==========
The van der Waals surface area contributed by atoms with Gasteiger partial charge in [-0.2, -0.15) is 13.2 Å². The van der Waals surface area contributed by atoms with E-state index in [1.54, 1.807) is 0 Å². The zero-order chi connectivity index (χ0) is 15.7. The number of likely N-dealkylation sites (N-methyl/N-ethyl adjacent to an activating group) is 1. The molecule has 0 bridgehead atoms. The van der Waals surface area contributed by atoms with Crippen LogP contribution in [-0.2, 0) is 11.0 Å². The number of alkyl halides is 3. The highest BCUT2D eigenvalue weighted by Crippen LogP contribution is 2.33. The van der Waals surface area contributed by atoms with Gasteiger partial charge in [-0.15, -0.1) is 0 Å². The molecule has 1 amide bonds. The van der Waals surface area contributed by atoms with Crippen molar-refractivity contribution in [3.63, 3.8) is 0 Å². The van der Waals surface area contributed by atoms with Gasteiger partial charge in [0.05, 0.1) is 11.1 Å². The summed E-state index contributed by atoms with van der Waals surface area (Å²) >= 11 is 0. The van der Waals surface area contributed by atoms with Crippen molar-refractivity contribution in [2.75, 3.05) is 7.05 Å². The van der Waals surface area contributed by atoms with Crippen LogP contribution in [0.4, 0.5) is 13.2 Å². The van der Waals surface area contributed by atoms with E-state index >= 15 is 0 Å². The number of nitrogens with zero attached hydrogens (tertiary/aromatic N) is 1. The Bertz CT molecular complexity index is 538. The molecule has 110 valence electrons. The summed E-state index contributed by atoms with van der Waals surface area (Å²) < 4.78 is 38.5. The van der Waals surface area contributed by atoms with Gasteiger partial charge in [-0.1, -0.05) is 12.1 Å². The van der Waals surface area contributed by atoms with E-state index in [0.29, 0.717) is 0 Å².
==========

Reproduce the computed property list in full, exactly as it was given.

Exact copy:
The van der Waals surface area contributed by atoms with Gasteiger partial charge in [-0.2, -0.15) is 13.2 Å². The van der Waals surface area contributed by atoms with E-state index in [1.54, 1.807) is 0 Å². The zero-order chi connectivity index (χ0) is 15.7. The number of likely N-dealkylation sites (N-methyl/N-ethyl adjacent to an activating group) is 1. The molecule has 0 bridgehead atoms. The van der Waals surface area contributed by atoms with Crippen LogP contribution in [-0.2, 0) is 11.0 Å². The number of alkyl halides is 3. The highest BCUT2D eigenvalue weighted by Crippen LogP contribution is 2.33. The van der Waals surface area contributed by atoms with Gasteiger partial charge in [-0.15, -0.1) is 0 Å². The molecule has 1 amide bonds. The van der Waals surface area contributed by atoms with Crippen molar-refractivity contribution in [3.63, 3.8) is 0 Å². The van der Waals surface area contributed by atoms with Gasteiger partial charge in [0.05, 0.1) is 11.1 Å². The summed E-state index contributed by atoms with van der Waals surface area (Å²) >= 11 is 0. The van der Waals surface area contributed by atoms with Crippen molar-refractivity contribution in [2.75, 3.05) is 7.05 Å². The van der Waals surface area contributed by atoms with Crippen LogP contribution in [0.4, 0.5) is 13.2 Å². The van der Waals surface area contributed by atoms with E-state index >= 15 is 0 Å². The number of nitrogens with zero attached hydrogens (tertiary/aromatic N) is 1. The Bertz CT molecular complexity index is 538. The molecule has 110 valence electrons. The summed E-state index contributed by atoms with van der Waals surface area (Å²) < 4.78 is 38.5. The van der Waals surface area contributed by atoms with Gasteiger partial charge in [-0.1, -0.05) is 12.1 Å². The van der Waals surface area contributed by atoms with E-state index in [0.29, 0.717) is 0 Å².